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Ask any researcher and they'll have at least one tale about a misguided soul fumbling with footage research. 'A friend of mine who runs an archive told me a story about an intern working for a producer who didn't have a...
July 1, 2000

Ask any researcher and they’ll have at least one tale about a misguided soul fumbling with footage research. ‘A friend of mine who runs an archive told me a story about an intern working for a producer who didn’t have a clue,’ recounts researcher Kenn Rabin of San Anselmo, U.S.-based Fulcrum Media Services. ‘The intern asked the archivist if they had any footage of Columbus discovering America. He actually said to the guy, ‘We’d prefer something in black and white but if you only have color, that would be okay…”

While most research problems are not as hopeless as this, the story does illustrate a salient point; that not all footage desires can be fulfilled. Whether for availability reasons, time constraints or budgetary limitations, some requests are simply out of the question. But recognizing and assessing potential problems early in a production can rescue a project before it’s too late.

To help ensure success, some filmmakers employ the services of a professional researcher who takes care of the complicated process of obtaining footage. An experienced visual materials researcher can help identify and avoid potential problems early in the life of a production, provide alternatives and save filmmakers time, money and even legal headaches. Combined with their knowledge from years of getting to know collections, researchers can find the right footage more efficiently than might be possible for a producer on his or her own.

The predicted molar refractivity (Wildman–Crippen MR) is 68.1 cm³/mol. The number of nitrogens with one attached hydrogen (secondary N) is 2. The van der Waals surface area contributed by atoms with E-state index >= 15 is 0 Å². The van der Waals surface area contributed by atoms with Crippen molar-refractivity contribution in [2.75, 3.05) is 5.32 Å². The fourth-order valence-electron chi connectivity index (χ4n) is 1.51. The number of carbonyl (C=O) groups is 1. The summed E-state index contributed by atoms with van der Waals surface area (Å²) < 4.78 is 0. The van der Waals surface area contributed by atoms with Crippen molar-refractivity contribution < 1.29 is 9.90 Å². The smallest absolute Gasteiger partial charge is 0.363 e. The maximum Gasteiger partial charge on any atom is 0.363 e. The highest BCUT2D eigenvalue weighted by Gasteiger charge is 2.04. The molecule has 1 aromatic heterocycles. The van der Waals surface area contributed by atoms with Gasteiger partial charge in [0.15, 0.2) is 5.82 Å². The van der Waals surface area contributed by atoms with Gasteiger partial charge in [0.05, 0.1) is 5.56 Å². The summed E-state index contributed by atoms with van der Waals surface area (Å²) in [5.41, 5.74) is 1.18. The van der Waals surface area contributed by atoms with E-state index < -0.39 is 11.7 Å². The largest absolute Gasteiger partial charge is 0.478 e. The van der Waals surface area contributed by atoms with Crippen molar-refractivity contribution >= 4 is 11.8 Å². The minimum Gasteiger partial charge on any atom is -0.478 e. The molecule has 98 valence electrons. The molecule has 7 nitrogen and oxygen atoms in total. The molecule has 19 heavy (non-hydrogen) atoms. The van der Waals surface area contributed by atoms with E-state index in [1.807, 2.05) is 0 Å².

Finding the right researcher

The key to working successfully with a researcher may be as simple as finding the right one for the job. Rabin, who hails from the San Francisco Bay area, says filmmakers should begin by identifying where most of the footage needed for a film will likely be found and then try to find researchers in that area. ‘For example,’ he says, ‘I’m working on a film about Ralph Ellison [for PBS], who grew up in Oklahoma City . . . and then lived most of his life in Harlem. There are some specific localities there so we’re going to want someone to do some research in Oklahoma [and] we’re going to want someone who can do research in New York.’ He adds that it’s a good idea to contact archives in those areas to see if they can recommend researchers who live nearby. ‘This is particularly good for historical societies and libraries,’ he explains. ‘If [they] can’t provide research for you, they might work closely with local researchers.’ Not only does hiring locally avoid travel costs, locals will likely be more familiar with the collections in their area. Says Rabin, ‘Because the researchers who go to these archives all the time have ongoing relationships with the people who run them, there’s a certain amount of red tape that gets eliminated. They know the drill, they know how to request films to be pulled for screening, and they know how to sweet talk the guys who run the place. They get treated a little better.’

Another big consideration is the researcher’s experience. Karen Wyatt, a Washington, D.C.-area researcher who specializes in National Archive research, suggests interviewing a variety of candidates to find the right fit for a project. ‘Ask lots of questions about previous projects that researcher has worked on,’ she says. ‘Do the types of projects seem similar? Were they all advertising jobs and you’re looking for someone to do thorough research for a multi-part historical compilation documentary? Take the time to find out if you’re on the same wavelength.’

It is also important to note that researchers’ services vary considerably. Services range from those who simply locate footage, to full-service operations that handle all footage-related work. Says Giovanna Righini, senior account executive at New York’s Second Line Search, ‘We’re a completely full service research, licensing and clearance company . . . One of the beauties of a company like ours is it’s one-stop-shopping.’ Others offer highly unique services, like Rabin, who constructs computer database systems for managing projects that require large amounts of footage from multiple sources, such as long-running series.

There are a number of resources filmmakers can use to find information about researchers: The Federation of Commercial Audiovisual Libraries (FOCAL), which has its membership listings available online; the Footage book (a.k.a. ‘the red book’) produced by Second Line Search; and web portals like provide everything from researchers’ contact information to brief resumes.